Sometime around the year 1939, the term ‘white-collar crime’ was first used. While this type of criminal act has somewhat made a name for itself with the mainstream pop culture sector, many people still don’t understand what the phrase entails.
A question that’s even more confusing to some—is a white-collar crime serious? Or, more specifically, are white-collar crimes viewed as federal criminal charges? The short answers are yes, and yes.
When you have questions about what’s involved with white-collar crimes and their severity, it’s best to speak with an experienced criminal attorney like the team at Vinas & Graham. Federal criminal charges are no laughing matter and can disrupt your entire life.
What Is A White-Collar Crime?
While the phrase ‘white-collar crime’ doesn’t sound overly threatening, it’s one that can easily lead to federal criminal charges.
These types of crimes are generally committed without physical violence but involve a variety of fraudulent activities, such as deceit, cover-up, or violation of trust. The primary motivation in white-collar crimes is money—obtaining it, keeping it, or falsifying circumstances to secure a personal or professional gain.
White-collar crimes are most often committed by business professionals and politicians who view their offenses as ‘victimless crimes.’ As with other federal criminal charges, however, there is always a victim involved. These types of crimes can destroy businesses, families, and investors.
Within the FBI’s white-collar crimes division, several different types of federal criminal charges are investigated, including:
- Money Laundering
- Corporate Fraud
- Government Fraud
- Mass Marketing Fraud
To hide their ‘dirty money,’ many criminals will try to make it look like income stems from legitimate sources. This process is known as money laundering and leads to serious federal criminal charges as it undermines financial organizations and dissuades foreign investments.
By disguising their money, criminals can conceal their wealth, dodge high taxes, and fund any future criminal activity they’re considering. Some of the most common platforms they use to do this are financial institutions, precious metal distributors, international trade, and real estate.
When you hear phrases like insider trading, hedge fund fraud, or falsified accounts, these are illegal activities that fall under the umbrella of corporate fraud. As one of the most significant priorities within the FBI, corporate fraud is an example of white-collar crimes that come with the possibility of substantial federal criminal charges.
The FBI puts the bulk of its corporate fraud-focus on cases that involve various accounting schemes. These offenses serve to scam investors, auditors, or corporate analysts whose job it is to determine the authentic financial circumstances of corporate and business entities. If not properly dealt with, these types of criminal activities can cause incalculable damage to the U.S. Economy.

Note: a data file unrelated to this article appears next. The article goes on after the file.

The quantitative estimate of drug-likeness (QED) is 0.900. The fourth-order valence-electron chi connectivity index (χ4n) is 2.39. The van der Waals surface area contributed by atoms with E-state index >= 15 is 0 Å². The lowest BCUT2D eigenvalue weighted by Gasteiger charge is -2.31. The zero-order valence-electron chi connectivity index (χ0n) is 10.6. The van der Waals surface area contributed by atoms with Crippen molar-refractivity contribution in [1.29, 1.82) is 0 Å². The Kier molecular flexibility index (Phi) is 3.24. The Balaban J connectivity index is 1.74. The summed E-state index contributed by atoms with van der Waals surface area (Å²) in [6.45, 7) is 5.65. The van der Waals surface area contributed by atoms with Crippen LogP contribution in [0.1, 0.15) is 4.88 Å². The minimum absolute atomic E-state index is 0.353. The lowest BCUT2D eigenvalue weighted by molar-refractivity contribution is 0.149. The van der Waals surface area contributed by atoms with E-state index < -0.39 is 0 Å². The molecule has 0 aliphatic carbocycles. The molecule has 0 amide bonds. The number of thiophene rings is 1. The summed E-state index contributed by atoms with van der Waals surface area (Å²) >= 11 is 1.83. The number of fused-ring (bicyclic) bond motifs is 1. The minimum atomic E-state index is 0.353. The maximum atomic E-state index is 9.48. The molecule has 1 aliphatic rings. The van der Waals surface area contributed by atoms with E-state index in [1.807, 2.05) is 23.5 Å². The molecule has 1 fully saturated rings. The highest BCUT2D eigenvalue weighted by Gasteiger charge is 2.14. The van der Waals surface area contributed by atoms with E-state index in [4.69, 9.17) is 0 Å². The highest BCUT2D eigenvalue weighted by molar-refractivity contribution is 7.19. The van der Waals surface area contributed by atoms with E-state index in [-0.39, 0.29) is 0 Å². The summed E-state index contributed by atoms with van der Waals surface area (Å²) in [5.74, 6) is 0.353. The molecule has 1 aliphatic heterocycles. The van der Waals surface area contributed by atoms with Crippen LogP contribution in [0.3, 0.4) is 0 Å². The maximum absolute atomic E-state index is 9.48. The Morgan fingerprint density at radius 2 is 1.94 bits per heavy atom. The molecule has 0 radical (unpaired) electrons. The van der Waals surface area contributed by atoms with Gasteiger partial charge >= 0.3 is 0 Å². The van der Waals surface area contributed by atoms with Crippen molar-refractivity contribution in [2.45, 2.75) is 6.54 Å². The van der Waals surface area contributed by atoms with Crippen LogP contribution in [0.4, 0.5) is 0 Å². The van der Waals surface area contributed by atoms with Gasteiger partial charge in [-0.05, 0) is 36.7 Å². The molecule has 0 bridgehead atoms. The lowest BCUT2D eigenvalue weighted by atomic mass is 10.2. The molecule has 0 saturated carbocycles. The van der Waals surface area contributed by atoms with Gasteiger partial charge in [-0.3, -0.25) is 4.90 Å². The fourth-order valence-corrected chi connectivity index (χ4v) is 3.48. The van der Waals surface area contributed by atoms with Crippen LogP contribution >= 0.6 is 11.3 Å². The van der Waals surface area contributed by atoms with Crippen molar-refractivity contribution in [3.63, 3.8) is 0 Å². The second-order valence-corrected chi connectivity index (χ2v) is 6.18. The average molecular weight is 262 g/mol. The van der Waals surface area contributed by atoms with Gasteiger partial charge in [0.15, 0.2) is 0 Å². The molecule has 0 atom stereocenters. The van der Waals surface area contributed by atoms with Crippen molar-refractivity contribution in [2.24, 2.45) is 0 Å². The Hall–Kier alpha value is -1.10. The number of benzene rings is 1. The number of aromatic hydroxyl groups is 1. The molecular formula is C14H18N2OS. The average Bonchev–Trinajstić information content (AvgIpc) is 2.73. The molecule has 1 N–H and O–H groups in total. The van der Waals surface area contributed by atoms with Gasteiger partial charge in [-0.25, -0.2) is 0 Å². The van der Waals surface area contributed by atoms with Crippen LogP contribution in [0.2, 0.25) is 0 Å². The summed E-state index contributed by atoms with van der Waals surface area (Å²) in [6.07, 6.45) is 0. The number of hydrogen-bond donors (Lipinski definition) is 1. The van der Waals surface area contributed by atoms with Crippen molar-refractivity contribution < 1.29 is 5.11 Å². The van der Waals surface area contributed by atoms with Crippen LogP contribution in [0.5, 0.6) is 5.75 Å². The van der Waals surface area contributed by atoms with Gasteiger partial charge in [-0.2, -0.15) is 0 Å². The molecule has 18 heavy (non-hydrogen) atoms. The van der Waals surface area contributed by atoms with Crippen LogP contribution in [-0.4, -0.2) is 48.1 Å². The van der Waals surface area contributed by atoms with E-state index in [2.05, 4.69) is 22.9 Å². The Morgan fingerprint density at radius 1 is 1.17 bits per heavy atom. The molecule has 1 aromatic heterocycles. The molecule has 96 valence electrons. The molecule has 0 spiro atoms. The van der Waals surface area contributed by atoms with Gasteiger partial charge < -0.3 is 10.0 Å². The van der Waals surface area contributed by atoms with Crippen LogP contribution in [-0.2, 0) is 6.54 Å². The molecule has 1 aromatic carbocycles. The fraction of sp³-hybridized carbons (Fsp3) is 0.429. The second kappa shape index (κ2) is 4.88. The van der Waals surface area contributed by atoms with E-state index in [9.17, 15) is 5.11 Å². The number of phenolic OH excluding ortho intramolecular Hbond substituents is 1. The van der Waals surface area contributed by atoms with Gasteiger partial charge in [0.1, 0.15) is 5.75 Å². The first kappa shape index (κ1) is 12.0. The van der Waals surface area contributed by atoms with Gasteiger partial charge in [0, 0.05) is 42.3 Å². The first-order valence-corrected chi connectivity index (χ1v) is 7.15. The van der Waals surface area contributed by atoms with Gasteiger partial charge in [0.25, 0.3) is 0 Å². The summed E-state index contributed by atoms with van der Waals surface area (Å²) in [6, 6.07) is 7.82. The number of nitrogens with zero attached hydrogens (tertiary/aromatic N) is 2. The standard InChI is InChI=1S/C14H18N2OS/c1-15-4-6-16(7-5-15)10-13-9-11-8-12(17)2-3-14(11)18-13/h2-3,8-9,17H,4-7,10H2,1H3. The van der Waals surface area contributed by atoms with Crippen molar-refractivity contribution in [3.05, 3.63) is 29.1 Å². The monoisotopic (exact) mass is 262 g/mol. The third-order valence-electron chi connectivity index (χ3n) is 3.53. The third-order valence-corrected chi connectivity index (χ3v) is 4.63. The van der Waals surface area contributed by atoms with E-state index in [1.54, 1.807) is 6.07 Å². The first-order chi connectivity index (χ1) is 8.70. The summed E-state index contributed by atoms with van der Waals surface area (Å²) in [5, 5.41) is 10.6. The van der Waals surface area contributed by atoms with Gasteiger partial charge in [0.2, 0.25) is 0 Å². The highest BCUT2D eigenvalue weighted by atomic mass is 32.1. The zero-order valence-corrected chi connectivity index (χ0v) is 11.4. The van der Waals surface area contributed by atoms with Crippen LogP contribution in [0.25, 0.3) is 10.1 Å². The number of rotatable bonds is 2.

Embezzlement is one of many white-collar crimes that is widely discussed but often misunderstood. Experienced criminal attorneys like Vinas & Graham will often define embezzlement as the theft of personal property, most often money, by the individual who was entrusted to hold it.
Whether the defendant has taken the property for themselves or relinquished it to a third party, the action still falls under the label of embezzlement. A frequent example of this would be if a company is holding someone’s money in trust, and they choose to take some, or all, of the money for themselves.
If an individual or company submits a falsified claim for payment to the U.S. Government, this is considered government fraud and is susceptible to federal criminal charges. Some of the most common types of government fraud include:
- Healthcare or Medicare/Medicaid Fraud
- Military Contractor Fraud
- Procurement Fraud
- Public Works Fraud
Mass Marketing Fraud
Mass marketing fraud is a general term that consists of various scams and schemes that are committed using mass communications platforms, such as the internet, phone, or mail. In-person meeting frauds can also fall into this category.
This far-reaching example of white-collar crimes can include everything from charity schemes to phishing. There are generally two different categories of mass marketing frauds. The first involves scamming a large group of people for smaller amounts of money. The other is when a criminal targets a small group of people, but they’re scammed for large sums. Both of these can be classified as federal criminal charges.
Are You Facing Federal Criminal Charges For One Of These White-Collar Crimes?
Each year, white-collar crimes cost the U.S. Government approximately $300 Billion. As you can imagine, these types of fraudulent schemes are not taken lightly, and punishments can be severe. The penalties involve steep fines, house arrest, and imprisonment.
If you find yourself facing federal criminal charges for white-collar crimes, make sure you have the best legal defense possible. The knowledgeable attorneys at Vinas & Graham have been upholding defendant rights for a combined 30 years. They can help you work the process and provide the best legal defense for white-collar crimes in the Houston-area.